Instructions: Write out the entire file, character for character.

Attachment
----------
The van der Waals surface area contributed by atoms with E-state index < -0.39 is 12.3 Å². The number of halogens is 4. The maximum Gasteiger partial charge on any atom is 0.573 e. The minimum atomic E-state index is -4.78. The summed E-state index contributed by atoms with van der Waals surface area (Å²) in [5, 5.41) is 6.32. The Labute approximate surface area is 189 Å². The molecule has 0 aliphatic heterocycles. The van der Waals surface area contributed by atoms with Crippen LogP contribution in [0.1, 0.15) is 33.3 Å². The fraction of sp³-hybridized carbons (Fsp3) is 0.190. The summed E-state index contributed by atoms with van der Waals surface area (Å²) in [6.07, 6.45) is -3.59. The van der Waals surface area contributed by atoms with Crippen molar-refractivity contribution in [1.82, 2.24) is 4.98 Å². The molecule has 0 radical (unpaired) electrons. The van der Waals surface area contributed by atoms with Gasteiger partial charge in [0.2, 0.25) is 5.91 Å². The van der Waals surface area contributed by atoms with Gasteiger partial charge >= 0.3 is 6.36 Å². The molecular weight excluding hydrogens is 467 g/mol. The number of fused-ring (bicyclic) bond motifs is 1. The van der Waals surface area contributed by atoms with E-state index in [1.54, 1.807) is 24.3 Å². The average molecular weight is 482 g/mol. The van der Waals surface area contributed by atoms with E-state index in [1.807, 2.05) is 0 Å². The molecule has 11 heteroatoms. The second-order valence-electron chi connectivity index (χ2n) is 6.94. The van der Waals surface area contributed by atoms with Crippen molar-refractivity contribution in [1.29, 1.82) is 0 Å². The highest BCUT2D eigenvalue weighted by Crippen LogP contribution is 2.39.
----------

The van der Waals surface area contributed by atoms with E-state index < -0.39 is 12.3 Å². The number of halogens is 4. The maximum Gasteiger partial charge on any atom is 0.573 e. The minimum atomic E-state index is -4.78. The summed E-state index contributed by atoms with van der Waals surface area (Å²) in [5, 5.41) is 6.32. The Labute approximate surface area is 189 Å². The molecule has 0 aliphatic heterocycles. The van der Waals surface area contributed by atoms with Crippen LogP contribution in [0.1, 0.15) is 33.3 Å². The fraction of sp³-hybridized carbons (Fsp3) is 0.190. The summed E-state index contributed by atoms with van der Waals surface area (Å²) in [6.07, 6.45) is -3.59. The van der Waals surface area contributed by atoms with Crippen molar-refractivity contribution in [1.82, 2.24) is 4.98 Å². The molecule has 0 radical (unpaired) electrons. The van der Waals surface area contributed by atoms with Gasteiger partial charge in [0.2, 0.25) is 5.91 Å². The van der Waals surface area contributed by atoms with Gasteiger partial charge >= 0.3 is 6.36 Å². The molecular weight excluding hydrogens is 467 g/mol. The number of fused-ring (bicyclic) bond motifs is 1. The van der Waals surface area contributed by atoms with E-state index in [1.54, 1.807) is 24.3 Å². The average molecular weight is 482 g/mol. The van der Waals surface area contributed by atoms with E-state index in [1.807, 2.05) is 0 Å². The molecule has 11 heteroatoms. The second-order valence-electron chi connectivity index (χ2n) is 6.94. The van der Waals surface area contributed by atoms with Crippen molar-refractivity contribution in [1.29, 1.82) is 0 Å². The highest BCUT2D eigenvalue weighted by Crippen LogP contribution is 2.39.